Zika News: As CDC Issues Unprecedented U.S. Travel Warning For Miami, Clinical Trials On Zika Vaccine To Commence
Is there ever a time when there ISN’T a crisis for the mainstream media to flog relentlessly, as though it were that famous rented mule of legend? The latest example being of course the Zika virus, with the Centers for Disease Control issuing an unprecedented travel warning for pregnant women and their partners not to travel to a neighborhood just north of downtown Miami, where the Zika virus is said to be active.
It is an unprecedented move in that it is the first time the agency has issued such a warning or restriction on a U.S. neighborhood–previously it was only overseas locales that have been deemed risky enough to warn U.S. travelers to stay away.
The second noteworthy piece of news on the Zika scare is that the CDC has also announced that clinical trials are set to begin on human subjects testing a new Zika vaccine. They are seeking human volunteers to be deliberately infected with the virus after they test out their brand-spankin’ new vaccine on them.
Pending final approval, the trials could begin as soon as December at Johns Hopkins Hospital in Baltimore–one more reason to avoid Baltimore. (Sorry, couldn’t resist.) the people pushing for the human trial are champing at the bit to get started.
“We’re looking at these human challenge protocols not only as an important step in vaccine development but as a means to learn more about Zika,” said lead scientist on the trial Dr. Ana Durbin. “We can look at things that you just can’t do in someone who’s naturally infected.”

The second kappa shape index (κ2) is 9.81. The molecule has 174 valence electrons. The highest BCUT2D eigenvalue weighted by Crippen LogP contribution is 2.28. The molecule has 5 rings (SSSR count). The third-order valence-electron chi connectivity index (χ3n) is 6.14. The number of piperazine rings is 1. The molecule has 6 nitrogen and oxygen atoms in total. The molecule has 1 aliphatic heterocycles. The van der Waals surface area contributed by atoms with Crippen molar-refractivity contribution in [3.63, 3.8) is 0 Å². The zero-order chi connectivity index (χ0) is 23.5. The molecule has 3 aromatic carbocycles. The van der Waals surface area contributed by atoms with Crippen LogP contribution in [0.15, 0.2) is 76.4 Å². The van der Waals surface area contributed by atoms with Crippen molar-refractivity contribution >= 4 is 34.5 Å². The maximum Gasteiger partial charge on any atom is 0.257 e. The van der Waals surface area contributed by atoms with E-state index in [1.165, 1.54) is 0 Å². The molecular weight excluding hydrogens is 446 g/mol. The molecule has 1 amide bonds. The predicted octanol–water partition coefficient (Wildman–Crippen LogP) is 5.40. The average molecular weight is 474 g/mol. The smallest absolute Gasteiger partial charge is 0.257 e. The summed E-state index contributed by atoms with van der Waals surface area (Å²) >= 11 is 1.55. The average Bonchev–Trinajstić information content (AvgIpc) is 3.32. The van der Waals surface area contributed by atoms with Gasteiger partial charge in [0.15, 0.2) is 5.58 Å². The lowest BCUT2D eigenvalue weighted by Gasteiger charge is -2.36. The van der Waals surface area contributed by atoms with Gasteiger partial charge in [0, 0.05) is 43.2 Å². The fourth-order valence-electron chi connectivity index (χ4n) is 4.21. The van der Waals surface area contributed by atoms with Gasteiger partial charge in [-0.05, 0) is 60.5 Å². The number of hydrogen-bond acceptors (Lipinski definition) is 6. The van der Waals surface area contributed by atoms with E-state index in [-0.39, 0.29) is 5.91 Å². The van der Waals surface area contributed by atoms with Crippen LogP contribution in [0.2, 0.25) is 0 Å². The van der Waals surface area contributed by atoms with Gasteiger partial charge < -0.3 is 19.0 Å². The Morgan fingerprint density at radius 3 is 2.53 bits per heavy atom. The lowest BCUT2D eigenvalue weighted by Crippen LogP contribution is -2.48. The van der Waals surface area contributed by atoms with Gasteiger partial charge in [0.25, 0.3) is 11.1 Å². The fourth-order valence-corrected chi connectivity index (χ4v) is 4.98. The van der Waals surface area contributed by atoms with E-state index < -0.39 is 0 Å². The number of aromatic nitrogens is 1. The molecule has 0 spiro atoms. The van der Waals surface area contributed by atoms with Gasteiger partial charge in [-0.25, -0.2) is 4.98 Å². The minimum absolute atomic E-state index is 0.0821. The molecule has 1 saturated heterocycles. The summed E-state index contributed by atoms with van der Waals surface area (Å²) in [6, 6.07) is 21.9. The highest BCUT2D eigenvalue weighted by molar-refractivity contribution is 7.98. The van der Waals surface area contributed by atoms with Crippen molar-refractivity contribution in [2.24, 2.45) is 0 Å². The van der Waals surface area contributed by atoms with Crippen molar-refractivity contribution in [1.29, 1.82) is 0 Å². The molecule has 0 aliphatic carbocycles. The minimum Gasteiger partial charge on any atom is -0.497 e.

Well that’s not terrifying at all. Paging Dr, Strangelove; we’ve found your long-lost daughter.
But here’s the thing: before they start poking people with prototype vaccines and condemning entire neighborhoods as unclean in U.S. cities, shouldn’t we first be certain that Zika actually causes the problems it is said to?
Granted, there is no one on earth who wouldn’t agree that the microcephaly and other neurological birth defects found in the babies in Brazil are horrific and devastating–and terrifying for anyone who is thinking about having a baby.
But there is little to no solid proof that Zika is the actual cause. There are several studies that looked at neighboring Colombia and found zero cases of microcephaly in some 20,000 Zika-infected women who gave birth while they had the disease. It has been identified since the 1950s, and still flourishes in Africa, but there are no known cases of Zika-related microcephaly there.
So what’s going on here? Why the travel warnings, why the rush to create a new vaccine–in short, why all the panic?
As a woman who was on vacation in Miami and interviewed in a New York Times Zika story put it: “I’m thinking of trying to get pregnant in the next month. We thought maybe about canceling, but we also thought we have to live our lives. This will get to New York City, too. It will be all over the place.”
Indeed. But will they let us? What is really going on here?